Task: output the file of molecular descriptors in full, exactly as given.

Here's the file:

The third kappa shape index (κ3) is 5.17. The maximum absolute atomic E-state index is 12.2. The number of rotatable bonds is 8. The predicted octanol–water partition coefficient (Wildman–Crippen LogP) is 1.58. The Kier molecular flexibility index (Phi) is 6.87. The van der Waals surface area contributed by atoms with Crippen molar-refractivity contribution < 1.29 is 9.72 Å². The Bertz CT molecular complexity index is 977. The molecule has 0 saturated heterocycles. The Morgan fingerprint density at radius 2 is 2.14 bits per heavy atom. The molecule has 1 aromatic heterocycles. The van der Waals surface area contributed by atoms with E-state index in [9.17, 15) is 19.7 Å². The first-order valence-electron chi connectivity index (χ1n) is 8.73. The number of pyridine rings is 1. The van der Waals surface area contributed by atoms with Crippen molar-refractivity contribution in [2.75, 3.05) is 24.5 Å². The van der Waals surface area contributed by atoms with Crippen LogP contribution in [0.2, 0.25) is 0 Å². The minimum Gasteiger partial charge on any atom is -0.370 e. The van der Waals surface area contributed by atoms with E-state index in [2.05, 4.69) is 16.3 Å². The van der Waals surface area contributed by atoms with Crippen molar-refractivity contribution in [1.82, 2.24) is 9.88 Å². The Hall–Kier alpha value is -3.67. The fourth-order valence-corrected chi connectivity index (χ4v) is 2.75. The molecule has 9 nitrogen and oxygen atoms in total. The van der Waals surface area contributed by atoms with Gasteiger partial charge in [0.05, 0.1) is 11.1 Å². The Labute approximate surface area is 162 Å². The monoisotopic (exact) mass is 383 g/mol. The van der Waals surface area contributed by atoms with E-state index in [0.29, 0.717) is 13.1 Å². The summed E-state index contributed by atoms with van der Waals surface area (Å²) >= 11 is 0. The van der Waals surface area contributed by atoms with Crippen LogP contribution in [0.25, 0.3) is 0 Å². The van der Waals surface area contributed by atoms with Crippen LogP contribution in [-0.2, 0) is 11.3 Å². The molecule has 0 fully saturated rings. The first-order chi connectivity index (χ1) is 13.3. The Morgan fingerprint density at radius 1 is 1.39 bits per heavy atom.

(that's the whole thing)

The third kappa shape index (κ3) is 5.17. The maximum absolute atomic E-state index is 12.2. The number of rotatable bonds is 8. The predicted octanol–water partition coefficient (Wildman–Crippen LogP) is 1.58. The Kier molecular flexibility index (Phi) is 6.87. The van der Waals surface area contributed by atoms with Crippen molar-refractivity contribution < 1.29 is 9.72 Å². The Bertz CT molecular complexity index is 977. The molecule has 0 saturated heterocycles. The Morgan fingerprint density at radius 2 is 2.14 bits per heavy atom. The molecule has 1 aromatic heterocycles. The van der Waals surface area contributed by atoms with E-state index in [9.17, 15) is 19.7 Å². The first-order valence-electron chi connectivity index (χ1n) is 8.73. The number of pyridine rings is 1. The van der Waals surface area contributed by atoms with Crippen molar-refractivity contribution in [2.75, 3.05) is 24.5 Å². The van der Waals surface area contributed by atoms with Crippen LogP contribution in [0.2, 0.25) is 0 Å². The minimum Gasteiger partial charge on any atom is -0.370 e. The van der Waals surface area contributed by atoms with E-state index in [2.05, 4.69) is 16.3 Å². The van der Waals surface area contributed by atoms with Crippen molar-refractivity contribution in [1.82, 2.24) is 9.88 Å². The Hall–Kier alpha value is -3.67. The fourth-order valence-corrected chi connectivity index (χ4v) is 2.75. The molecule has 9 nitrogen and oxygen atoms in total. The van der Waals surface area contributed by atoms with Gasteiger partial charge in [0.05, 0.1) is 11.1 Å². The Labute approximate surface area is 162 Å². The monoisotopic (exact) mass is 383 g/mol. The van der Waals surface area contributed by atoms with E-state index in [0.29, 0.717) is 13.1 Å². The summed E-state index contributed by atoms with van der Waals surface area (Å²) >= 11 is 0. The van der Waals surface area contributed by atoms with Crippen LogP contribution in [0.25, 0.3) is 0 Å². The van der Waals surface area contributed by atoms with Crippen LogP contribution in [-0.2, 0) is 11.3 Å². The molecule has 0 fully saturated rings. The first-order chi connectivity index (χ1) is 13.3. The Morgan fingerprint density at radius 1 is 1.39 bits per heavy atom.